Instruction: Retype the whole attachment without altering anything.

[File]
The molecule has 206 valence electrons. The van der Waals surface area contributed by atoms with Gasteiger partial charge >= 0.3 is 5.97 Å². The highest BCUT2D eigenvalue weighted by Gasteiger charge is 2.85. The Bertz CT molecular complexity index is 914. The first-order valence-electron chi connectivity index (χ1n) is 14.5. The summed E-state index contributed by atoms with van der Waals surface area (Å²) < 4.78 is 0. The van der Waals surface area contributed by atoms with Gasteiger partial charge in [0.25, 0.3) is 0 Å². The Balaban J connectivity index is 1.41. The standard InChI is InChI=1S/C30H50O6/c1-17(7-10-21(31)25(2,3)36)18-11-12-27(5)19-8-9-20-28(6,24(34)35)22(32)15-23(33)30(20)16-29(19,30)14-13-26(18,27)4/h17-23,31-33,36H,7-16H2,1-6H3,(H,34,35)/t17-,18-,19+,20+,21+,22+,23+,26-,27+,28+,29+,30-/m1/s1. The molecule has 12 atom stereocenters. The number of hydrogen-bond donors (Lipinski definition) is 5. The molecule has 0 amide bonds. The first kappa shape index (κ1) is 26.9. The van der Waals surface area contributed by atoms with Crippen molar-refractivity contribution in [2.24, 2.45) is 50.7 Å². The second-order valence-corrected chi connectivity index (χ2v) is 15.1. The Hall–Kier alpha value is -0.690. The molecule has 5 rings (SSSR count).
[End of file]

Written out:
The molecule has 206 valence electrons. The van der Waals surface area contributed by atoms with Gasteiger partial charge >= 0.3 is 5.97 Å². The highest BCUT2D eigenvalue weighted by Gasteiger charge is 2.85. The Bertz CT molecular complexity index is 914. The first-order valence-electron chi connectivity index (χ1n) is 14.5. The summed E-state index contributed by atoms with van der Waals surface area (Å²) < 4.78 is 0. The van der Waals surface area contributed by atoms with Gasteiger partial charge in [0.25, 0.3) is 0 Å². The Balaban J connectivity index is 1.41. The standard InChI is InChI=1S/C30H50O6/c1-17(7-10-21(31)25(2,3)36)18-11-12-27(5)19-8-9-20-28(6,24(34)35)22(32)15-23(33)30(20)16-29(19,30)14-13-26(18,27)4/h17-23,31-33,36H,7-16H2,1-6H3,(H,34,35)/t17-,18-,19+,20+,21+,22+,23+,26-,27+,28+,29+,30-/m1/s1. The molecule has 12 atom stereocenters. The number of hydrogen-bond donors (Lipinski definition) is 5. The molecule has 0 amide bonds. The first kappa shape index (κ1) is 26.9. The van der Waals surface area contributed by atoms with Crippen molar-refractivity contribution in [2.24, 2.45) is 50.7 Å². The second-order valence-corrected chi connectivity index (χ2v) is 15.1. The Hall–Kier alpha value is -0.690. The molecule has 5 rings (SSSR count).